Oh, Land. So complicated.
Now that I'm actually back in the realm of believing that it's totally possible for me to purchase rural property (after a mid-30's faith crash that centered on "there is no way I'll ever be able to afford this"), and now that I live in Seattle and not Portland, I've spent a significant amount of time - online and in person - exploring Central Washington.
I've been focusing on the area around Tieton, WA for a while for lots of reasons but mostly because of the ways the group Mighty Tieton is working to revitalize the town - it seems like an exciting project to be a part of. However, after visiting twice and spending lots of time looking online at property opportunities in the area, I've realized that I don't think I'm going to find the right type of property in the Tieton area - most close-in land is already orchards or small-acreage farm-ettes, and larger acreage is delightfully more rural remote but with challenging to undesirable access.
During a camping trip over Memorial Day Weekend there was a day-long exploration of many of the small towns aorund Yakima (Moxee and Zillah and Sunnyside and Mabton, etc.) and then a visit to a 10-acre parcel in the West Valley of Yakima that I can't get out of my mind.
This particular piece of land has several things going for it (and a few non-ideals):
* the east property line borders the Audubon-owned Hoegar Preserve - no development in it's future ...
- beyond the Hoegar Preserve? The southern edge of the US Army Yakima Training Center. The property owner says he only rarely sees a random jeep on the access road and there is periodic munitions noise but it's definitely at a distance
* the south property line borders the 10-acre parcel owned by the owner of this parcel. He and his wife have their home on the property complete with 3 romping dogs and a chicken coop. He seemed to be a regular guy - a bit like my dad in his khaki shorts, t-shirt and tennis shoes. No camo, hunter orange, or giant-wheeled pickups in sight. Me? Judgemental? Hell yes - this is my dream property we're talking about here.
* the price is less than $60k and the owner is willing to carry the contract
- I still don't have a pile of cash waiting to make a down payment right now, but an owner contract is way easier than traditional financing for what the banks consider recreational property (but which I consider a non-negotiable need)
* again ... the owner of this parcel owns the parcel next door. Right of first refusal in the contract anyone? (I'll build my land empire yet ...)
* it's located off a rural county road on a well-maintained private gravel road, in an area where the parcels are 10-acres minimum. The road dead-ends at the end of the owner's property next door and both he and the owner of the parcel across from him have no desire to apply for an easement to extend the road.
- the parcel just north and those across the road are undeveloped - who knows what might go in someday? Of course the fantasy is that the 10 acres on the north side will eventually be sold ... to me! :)
* electric and phone are at the road. Water is not in, but the parcel just south has a 550 foot well, and a parcel 10 acres NW has a 360 foot well - that at least gives a pretty reasonable idea of what to budget for drilling a well.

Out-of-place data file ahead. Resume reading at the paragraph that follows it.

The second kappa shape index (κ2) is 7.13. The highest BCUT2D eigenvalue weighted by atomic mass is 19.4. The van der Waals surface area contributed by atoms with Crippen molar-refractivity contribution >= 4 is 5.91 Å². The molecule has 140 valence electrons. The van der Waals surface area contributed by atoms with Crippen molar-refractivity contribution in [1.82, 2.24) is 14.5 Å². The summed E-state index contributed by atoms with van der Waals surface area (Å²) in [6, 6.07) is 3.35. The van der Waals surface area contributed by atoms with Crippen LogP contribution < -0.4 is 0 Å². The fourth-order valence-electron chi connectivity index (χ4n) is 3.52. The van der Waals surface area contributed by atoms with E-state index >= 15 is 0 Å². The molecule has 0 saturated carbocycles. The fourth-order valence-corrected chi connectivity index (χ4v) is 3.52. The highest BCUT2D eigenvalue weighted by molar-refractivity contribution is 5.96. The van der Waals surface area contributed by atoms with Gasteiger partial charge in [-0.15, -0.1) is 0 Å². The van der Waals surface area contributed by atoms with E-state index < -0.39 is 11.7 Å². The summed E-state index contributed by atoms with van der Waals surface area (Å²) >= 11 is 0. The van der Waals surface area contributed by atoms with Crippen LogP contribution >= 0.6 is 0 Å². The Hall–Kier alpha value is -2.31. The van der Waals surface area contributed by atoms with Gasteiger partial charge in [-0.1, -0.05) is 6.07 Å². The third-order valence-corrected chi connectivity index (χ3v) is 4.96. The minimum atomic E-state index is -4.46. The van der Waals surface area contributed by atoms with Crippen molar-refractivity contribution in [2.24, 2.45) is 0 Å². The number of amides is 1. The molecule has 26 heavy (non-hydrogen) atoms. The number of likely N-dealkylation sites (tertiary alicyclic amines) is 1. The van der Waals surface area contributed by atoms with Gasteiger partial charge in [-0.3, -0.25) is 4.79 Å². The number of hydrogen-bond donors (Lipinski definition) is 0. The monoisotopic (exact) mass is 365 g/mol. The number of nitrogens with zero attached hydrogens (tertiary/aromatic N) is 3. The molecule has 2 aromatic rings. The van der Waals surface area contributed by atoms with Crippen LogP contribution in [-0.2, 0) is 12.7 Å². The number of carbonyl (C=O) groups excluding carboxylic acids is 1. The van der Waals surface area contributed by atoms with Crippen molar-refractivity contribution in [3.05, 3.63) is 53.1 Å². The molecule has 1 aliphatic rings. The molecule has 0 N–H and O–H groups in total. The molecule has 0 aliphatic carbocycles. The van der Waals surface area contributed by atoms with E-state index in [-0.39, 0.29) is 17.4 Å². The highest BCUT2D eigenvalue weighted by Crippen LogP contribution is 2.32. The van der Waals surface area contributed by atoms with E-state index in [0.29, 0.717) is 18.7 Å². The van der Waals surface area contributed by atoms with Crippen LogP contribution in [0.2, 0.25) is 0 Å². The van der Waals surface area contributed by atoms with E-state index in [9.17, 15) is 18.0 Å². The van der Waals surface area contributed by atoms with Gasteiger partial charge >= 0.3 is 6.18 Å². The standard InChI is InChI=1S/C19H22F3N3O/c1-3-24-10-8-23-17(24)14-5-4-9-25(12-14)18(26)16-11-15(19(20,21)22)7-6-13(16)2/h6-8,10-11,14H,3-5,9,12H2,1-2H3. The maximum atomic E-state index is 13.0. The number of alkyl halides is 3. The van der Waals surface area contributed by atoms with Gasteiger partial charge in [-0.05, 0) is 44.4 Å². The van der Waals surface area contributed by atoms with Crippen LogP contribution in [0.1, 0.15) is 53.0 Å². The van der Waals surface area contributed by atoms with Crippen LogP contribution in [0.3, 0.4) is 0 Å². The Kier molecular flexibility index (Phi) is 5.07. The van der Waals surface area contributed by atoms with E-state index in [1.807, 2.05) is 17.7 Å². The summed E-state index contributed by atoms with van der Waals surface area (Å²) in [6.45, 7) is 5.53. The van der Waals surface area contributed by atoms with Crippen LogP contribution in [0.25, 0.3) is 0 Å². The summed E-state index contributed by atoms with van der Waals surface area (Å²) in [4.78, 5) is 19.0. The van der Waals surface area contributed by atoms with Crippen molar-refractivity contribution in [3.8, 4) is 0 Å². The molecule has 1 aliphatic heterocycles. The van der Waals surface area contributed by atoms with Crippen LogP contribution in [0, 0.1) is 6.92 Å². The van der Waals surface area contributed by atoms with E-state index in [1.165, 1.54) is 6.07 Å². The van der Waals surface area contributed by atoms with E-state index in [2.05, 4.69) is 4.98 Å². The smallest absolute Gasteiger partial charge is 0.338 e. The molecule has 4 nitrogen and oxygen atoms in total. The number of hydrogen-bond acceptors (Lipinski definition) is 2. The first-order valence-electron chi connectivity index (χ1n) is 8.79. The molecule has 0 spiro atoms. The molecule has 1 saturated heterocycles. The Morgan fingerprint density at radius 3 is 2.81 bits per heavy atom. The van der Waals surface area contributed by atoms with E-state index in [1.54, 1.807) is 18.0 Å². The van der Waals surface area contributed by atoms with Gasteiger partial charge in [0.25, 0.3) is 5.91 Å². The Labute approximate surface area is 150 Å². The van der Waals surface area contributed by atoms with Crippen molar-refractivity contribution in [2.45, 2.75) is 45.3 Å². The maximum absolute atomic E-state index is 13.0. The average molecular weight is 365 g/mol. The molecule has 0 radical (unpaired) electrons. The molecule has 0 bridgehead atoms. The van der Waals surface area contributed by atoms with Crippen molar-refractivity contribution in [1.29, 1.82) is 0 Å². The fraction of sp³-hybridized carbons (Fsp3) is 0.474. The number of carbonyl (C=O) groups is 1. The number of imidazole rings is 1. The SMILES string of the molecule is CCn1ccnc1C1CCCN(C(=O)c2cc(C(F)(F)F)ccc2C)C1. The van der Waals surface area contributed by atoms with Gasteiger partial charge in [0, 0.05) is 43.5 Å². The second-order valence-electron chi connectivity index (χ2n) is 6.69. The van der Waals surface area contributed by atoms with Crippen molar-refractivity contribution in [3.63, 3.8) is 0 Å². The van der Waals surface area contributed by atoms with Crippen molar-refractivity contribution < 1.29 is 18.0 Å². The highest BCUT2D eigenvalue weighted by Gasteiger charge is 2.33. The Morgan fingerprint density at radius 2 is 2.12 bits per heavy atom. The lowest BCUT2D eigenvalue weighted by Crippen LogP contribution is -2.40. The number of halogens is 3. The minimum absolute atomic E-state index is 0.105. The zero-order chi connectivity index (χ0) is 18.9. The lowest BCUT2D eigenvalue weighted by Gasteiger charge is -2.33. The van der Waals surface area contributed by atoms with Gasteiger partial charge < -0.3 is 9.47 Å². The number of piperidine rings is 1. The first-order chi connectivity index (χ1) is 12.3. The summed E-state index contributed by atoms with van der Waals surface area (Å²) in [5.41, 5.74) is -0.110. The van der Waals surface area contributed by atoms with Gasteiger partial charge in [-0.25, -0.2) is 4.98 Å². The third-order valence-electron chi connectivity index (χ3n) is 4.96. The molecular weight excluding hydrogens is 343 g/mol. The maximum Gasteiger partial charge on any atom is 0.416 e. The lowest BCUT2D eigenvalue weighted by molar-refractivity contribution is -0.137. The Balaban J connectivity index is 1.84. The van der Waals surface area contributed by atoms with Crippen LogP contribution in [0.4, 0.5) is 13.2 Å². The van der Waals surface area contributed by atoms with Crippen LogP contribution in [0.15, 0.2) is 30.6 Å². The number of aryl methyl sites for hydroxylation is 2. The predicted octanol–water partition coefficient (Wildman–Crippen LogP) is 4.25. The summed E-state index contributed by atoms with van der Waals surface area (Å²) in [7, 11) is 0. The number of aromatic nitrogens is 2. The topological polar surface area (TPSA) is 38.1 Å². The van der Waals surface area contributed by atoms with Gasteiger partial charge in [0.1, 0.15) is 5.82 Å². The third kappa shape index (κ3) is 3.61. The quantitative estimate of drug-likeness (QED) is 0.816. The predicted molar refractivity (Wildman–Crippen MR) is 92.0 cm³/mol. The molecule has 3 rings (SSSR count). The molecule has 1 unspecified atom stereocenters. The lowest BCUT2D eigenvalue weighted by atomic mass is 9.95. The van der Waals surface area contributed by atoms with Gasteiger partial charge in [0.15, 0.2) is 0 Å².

* it's 10 acres
- it's only 10 acres
The opportunity to wander these ten quiet acres has opened up new thought processes for me. This isn't the type of property that is a natural destination for some type of eco-tourism venture. It's not outside the realm of possiblity but it doesn't immediately strike me as the perfect location for it. What it does make me crave is a wide deck overlooking the hills and valley of the preserve, a cool breeze, and the sound of that breeze through the grasses. And maybe the smell of grilled steak and perfectly baked potatoes being prepared for my dinner. A girl's gotta eat ...
The drive home took me through the Thorp area which is also beautiful and peaceful in a much more bucolic, river-y sense. I've always imagined that a stream or creek on the property would be dreamy, but what I'm discovering is that it's going to be difficult to find this particular type of landscape in an affordable piece larger than 5 acres. Affordable is the key word here - there are plenty of larger parcels, but they've got a premium pricetag due to the location, usually right on the edge of touristy mountain areas or within commuting distance to the city. 8-10 acres seems like my minimum, so a 5-acre piece within my price range might be beautiful but it just wouldn't fit the plan. Plus the commute from Portland clocks in at around 4 hours including a drive over the mountains, and that's a big blocker in my desire for my friends to consider the property easily accessible. (Yakima? about 3 hours from Portland, and an easy route: I-84 East to Hwy 97 North)
Though I've spent 20 years imagining all sorts of self-supporting ventures for the property (who remembers the sheep plan? Alpacas? Culinary herbs?), I'm working on identifying if that's what I really want to do with my life or if it's just the only path I could see to be able to own property. Certainly at 20 it seemed difficult to imagine ever having the money to purchase a house to live in, let alone imagining being able to afford a second home that was just for pleasure. Even at 40 (almost 40) it seems like a daunting goal, but I can see how I could make it happen. Over the years I've often lamented that if I could just own property - a place I could drive to on a whim, to camp, to get away... something that was mine and private and available whenever I wanted or needed some peace - that it would be enough. As I move towards turning the dream into reality, I'm realizing that it indeed may be enough.